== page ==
Giving

Donor Recognition Levels

The Presidential Societies, named for former University of Michigan presidents, recognize donors who have made significant gifts to the University. Individual donors are eligible when their cumulative giving total reaches $15,000, including pledges and matching gifts. Corporations, foundations and associations are eligible when their gifts total $50,000.

There are eight levels within the Presidential Societies.

The Presidential Societies
The Presidential Societies, named for former University of Michigan presidents, recognize donors who have made significant gifts to the University. Individual donors are eligible when their cumulative giving total reaches $25,000, including pledges and matching gifts. Corporations, foundations, and associations are eligible when their gifts total $50,000.

Presidents Club
$25,000
Founded in 1961, the Presidents Club is the first tier of giving in the Presidential Societies, recognizing donors who have made cumulative gifts of $25,000 or more to the University.

Henry P. Tappan Society
$50,000

Henry Philip Tappan, the first president of the University of Michigan in Ann Arbor, brought distinguished scholars to the University and urged them to conduct research as well as teach. The Tappan Society, created in 1978, is the second tier of giving in the Presidential Societies, recognizing donors who have made cumulative gifts of $50,000 or more to the University.

Harry B. Hutchins Society
$100,000

Harry Burns Hutchins, University president from 1909 through 1920, was the first president to understand how Michigan alumni could be a significant political and financial resource for the University. The Hutchins Society, created in 1987, is the third tier of giving in the Presidential Societies, recognizing donors who have made cumulative gifts of $100,000 or more to the University.

Alexander G. Ruthven Society
$500,000

Alexander Grant Ruthven, University president from 1929 through 1951, initiated a corporate organizational structure of deans, vice presidents, and registrars to carry out most administrative matters. The University's organizational structure today builds on Ruthven's achievement. The Ruthven Society, created in 1987, is the fourth tier of giving in the Presidential Societies, recognizing donors who have made cumulative gifts of $500,000 or more to the University.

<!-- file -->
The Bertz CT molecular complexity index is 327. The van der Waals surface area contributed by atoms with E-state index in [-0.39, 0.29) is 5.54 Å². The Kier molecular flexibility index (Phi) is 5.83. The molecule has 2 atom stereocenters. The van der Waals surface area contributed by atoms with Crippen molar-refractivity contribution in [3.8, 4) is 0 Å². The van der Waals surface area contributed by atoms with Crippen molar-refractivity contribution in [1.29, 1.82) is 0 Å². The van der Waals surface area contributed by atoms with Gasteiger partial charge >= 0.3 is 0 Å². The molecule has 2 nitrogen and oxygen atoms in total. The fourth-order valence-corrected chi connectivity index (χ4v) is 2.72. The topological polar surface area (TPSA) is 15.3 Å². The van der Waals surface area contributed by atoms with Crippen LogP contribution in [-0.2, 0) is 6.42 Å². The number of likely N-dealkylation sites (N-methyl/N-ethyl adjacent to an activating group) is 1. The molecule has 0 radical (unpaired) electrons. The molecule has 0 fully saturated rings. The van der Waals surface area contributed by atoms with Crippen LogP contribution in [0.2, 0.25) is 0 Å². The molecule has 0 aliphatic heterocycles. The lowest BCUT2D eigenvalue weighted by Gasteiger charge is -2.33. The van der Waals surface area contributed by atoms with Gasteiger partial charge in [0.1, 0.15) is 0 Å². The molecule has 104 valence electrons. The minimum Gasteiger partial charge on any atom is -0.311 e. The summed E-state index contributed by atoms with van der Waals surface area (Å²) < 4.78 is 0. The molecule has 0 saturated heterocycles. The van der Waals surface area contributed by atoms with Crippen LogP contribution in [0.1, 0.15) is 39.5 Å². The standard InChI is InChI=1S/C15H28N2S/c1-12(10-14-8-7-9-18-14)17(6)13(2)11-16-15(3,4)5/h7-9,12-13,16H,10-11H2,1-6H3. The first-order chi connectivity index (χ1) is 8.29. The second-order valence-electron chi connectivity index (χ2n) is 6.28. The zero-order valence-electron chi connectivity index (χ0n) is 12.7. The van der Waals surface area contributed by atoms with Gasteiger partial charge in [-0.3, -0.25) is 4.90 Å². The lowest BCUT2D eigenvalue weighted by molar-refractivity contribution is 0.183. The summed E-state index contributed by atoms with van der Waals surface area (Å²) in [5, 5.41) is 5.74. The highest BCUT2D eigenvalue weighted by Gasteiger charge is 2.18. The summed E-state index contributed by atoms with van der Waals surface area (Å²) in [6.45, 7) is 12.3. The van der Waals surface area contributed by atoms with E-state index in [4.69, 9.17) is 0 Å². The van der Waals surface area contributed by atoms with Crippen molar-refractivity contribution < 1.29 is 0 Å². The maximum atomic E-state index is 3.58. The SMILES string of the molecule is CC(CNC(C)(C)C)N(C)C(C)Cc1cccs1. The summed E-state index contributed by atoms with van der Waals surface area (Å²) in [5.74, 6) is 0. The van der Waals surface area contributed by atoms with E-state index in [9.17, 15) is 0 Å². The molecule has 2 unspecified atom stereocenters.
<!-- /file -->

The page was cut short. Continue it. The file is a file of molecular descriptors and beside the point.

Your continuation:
James B. Angell Society
$1,000,000

James Burrill Angell, University president from 1871 through 1909, was known for his engaging personality and his ability to negotiate effective compromises. He was the first president who actively promoted the enrollment of women students. The Angell Society, created in 1978, is the fifth tier of giving in the Presidential Societies, recognizing donors who have made cumulative gifts of $1,000,000 or more to the University.

Erastus O. Haven Society
$5,000,000

Erastus Otis Haven, president of the University from 1863 through 1869, broadened the curriculum significantly. During his presidency, the country's first university hospital was established, providing medical students with the opportunity to work directly with patients. The Haven Society, created in 1997, is the sixth tier of giving in the Presidential Societies, recognizing donors who have made cumulative gifts of $5,000,000 or more to the University.

Marion L. Burton Society
$10,000,000

Marion LeRoy Burton, president of the University from 1920 through 1925, developed a comprehensive building program for the Ann Arbor campus, with some of Michigan's most notable structures planned or constructed during his administration. The Burton Society, created in 1997, is the seventh tier of giving in the Presidential Societies, recognizing donors who have made cumulative gifts of $10,000,000 or more to the University.

John Monteith Legacy Society
Bequests

John Monteith, one of the University's founding fathers, was president of the Detroit university known as Michigania, forerunner of U-M. Along with Detroit civic leaders Gabriel Richard and Judge Augustus B. Woodward, John Monteith drafted the first education law for the Michigan territory, which led to the founding of the University of Michigan in 1817. The John Monteith Legacy Society, created in 1990, recognizes donors who have included a gift to the University of Michigan through their estate.